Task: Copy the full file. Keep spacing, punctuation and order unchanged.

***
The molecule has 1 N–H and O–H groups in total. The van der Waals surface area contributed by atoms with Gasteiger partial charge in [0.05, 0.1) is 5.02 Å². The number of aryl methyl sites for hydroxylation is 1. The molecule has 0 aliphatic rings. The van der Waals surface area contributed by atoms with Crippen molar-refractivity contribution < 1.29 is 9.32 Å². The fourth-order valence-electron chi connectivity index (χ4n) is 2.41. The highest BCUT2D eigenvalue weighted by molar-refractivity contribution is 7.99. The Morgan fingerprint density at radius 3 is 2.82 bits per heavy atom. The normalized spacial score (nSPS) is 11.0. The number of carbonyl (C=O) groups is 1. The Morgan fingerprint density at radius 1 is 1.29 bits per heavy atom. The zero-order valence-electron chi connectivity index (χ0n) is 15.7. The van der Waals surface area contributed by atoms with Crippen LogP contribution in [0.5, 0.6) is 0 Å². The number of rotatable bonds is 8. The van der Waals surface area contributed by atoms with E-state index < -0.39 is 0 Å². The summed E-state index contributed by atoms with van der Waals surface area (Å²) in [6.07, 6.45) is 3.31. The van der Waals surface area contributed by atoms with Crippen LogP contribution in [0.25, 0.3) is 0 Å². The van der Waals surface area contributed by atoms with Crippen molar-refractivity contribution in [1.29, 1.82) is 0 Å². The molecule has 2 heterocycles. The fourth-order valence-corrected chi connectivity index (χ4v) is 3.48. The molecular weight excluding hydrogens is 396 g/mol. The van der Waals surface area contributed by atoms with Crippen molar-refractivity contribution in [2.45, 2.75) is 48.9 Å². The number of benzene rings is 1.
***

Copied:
The molecule has 1 N–H and O–H groups in total. The van der Waals surface area contributed by atoms with Gasteiger partial charge in [0.05, 0.1) is 5.02 Å². The number of aryl methyl sites for hydroxylation is 1. The molecule has 0 aliphatic rings. The van der Waals surface area contributed by atoms with Crippen molar-refractivity contribution < 1.29 is 9.32 Å². The fourth-order valence-electron chi connectivity index (χ4n) is 2.41. The highest BCUT2D eigenvalue weighted by molar-refractivity contribution is 7.99. The Morgan fingerprint density at radius 3 is 2.82 bits per heavy atom. The normalized spacial score (nSPS) is 11.0. The number of carbonyl (C=O) groups is 1. The Morgan fingerprint density at radius 1 is 1.29 bits per heavy atom. The zero-order valence-electron chi connectivity index (χ0n) is 15.7. The van der Waals surface area contributed by atoms with Crippen LogP contribution in [0.5, 0.6) is 0 Å². The number of rotatable bonds is 8. The van der Waals surface area contributed by atoms with E-state index < -0.39 is 0 Å². The summed E-state index contributed by atoms with van der Waals surface area (Å²) in [6.07, 6.45) is 3.31. The van der Waals surface area contributed by atoms with Crippen LogP contribution in [0.25, 0.3) is 0 Å². The van der Waals surface area contributed by atoms with Crippen molar-refractivity contribution in [1.29, 1.82) is 0 Å². The molecule has 2 heterocycles. The fourth-order valence-corrected chi connectivity index (χ4v) is 3.48. The molecular weight excluding hydrogens is 396 g/mol. The van der Waals surface area contributed by atoms with Crippen molar-refractivity contribution in [2.45, 2.75) is 48.9 Å². The number of benzene rings is 1.